By Karla L. Miller
Special to The Washington Post
— Q: I work for a large nonprofit (300 to 500 employees) that has recently restructured its human resources department. The new policy is that employees are not allowed to contact HR directly; all requests or questions — including pay issues, benefits concerns and supervisor conflicts — must first go through supervisors and up a multi-level chain of command before HR sees them.
Is distancing and even removing communication between HR and employees a standard practice? We're all baffled at how this new system is beneficial.
Karla: My reaction: "Whut."
For a more cogent analysis, I turned to Steven Miranda, managing director at Cornell University ILR School's Center for Advanced Human Resource Studies. As Miranda sees it, your new policy creates three major problems:
1. Increased risk for the company. How can workers safely report harassment if the perpetrators are part of the mandatory reporting chain?
2. Mistrustful atmosphere. Employees could infer that management either doesn't trust HR or doesn't trust employees to know what issues are worth elevating.
3. Inefficiency. The multiple reporting levels are "bad operational hygiene," Miranda says. If your IT department required all those steps to request a repair, productivity would squeal to a halt.
Your odds of getting this policy changed range from slim to infinitesimal, but knowing the reasons behind it might make it more tolerable. Miranda suggests three explanations:
1. If HR lost most of its staff in the restructuring, the policy may be a way to manage workflow.
2. If the department is not competent, management may be avoiding routing important decisions through it.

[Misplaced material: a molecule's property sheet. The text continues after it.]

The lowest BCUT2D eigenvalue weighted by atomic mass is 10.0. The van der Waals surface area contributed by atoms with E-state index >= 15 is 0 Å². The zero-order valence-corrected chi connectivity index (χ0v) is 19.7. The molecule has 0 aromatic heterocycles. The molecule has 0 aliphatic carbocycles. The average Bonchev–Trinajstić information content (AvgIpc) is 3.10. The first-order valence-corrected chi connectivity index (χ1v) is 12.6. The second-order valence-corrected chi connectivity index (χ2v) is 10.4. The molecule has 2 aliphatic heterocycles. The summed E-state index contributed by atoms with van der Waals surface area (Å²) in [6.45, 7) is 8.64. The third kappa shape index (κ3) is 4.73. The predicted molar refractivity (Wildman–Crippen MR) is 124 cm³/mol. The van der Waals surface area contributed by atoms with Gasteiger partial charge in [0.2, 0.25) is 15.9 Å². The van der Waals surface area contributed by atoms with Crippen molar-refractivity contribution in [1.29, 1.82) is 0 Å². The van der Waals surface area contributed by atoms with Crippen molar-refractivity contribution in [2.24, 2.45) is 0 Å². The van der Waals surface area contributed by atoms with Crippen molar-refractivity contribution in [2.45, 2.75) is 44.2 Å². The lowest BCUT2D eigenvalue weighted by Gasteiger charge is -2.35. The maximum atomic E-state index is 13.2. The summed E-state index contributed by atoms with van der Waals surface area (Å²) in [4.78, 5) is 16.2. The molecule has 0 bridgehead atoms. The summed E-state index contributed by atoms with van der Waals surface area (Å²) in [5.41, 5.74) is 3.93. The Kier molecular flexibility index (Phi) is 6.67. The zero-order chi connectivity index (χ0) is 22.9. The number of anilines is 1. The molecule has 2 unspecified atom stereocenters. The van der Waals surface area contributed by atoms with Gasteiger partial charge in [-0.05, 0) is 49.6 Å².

3. The company may want to make middle managers more accountable and engaged.
Since your official communication channels have more layers and hoops than a debutante's ballgown, I recommend seeking a friendly high-level source who is willing to listen to you explain, using Miranda's first three points, that the policy is bad for the company. This source might be able to communicate that to the higher-ups and also convince them that they should communicate their strategy to worried workers.
With luck, you'll learn that this new policy will be in place only until management finds a high-performing HR leader. But in the absence of such a strategy, the policy sounds, in Miranda's words, "nonsensical," "unexplainable" and downright "crazy." (See also: "Whut." )
Karla L. Miller writes an advice column on navigating the modern workplace. Each week she will answer one or two questions from readers. Miller has written for and edited tax publications for 16 years, most recently for the accounting firm KPMG's Washington National Tax office. You can find her on Twitter,@KarlaAtWorks.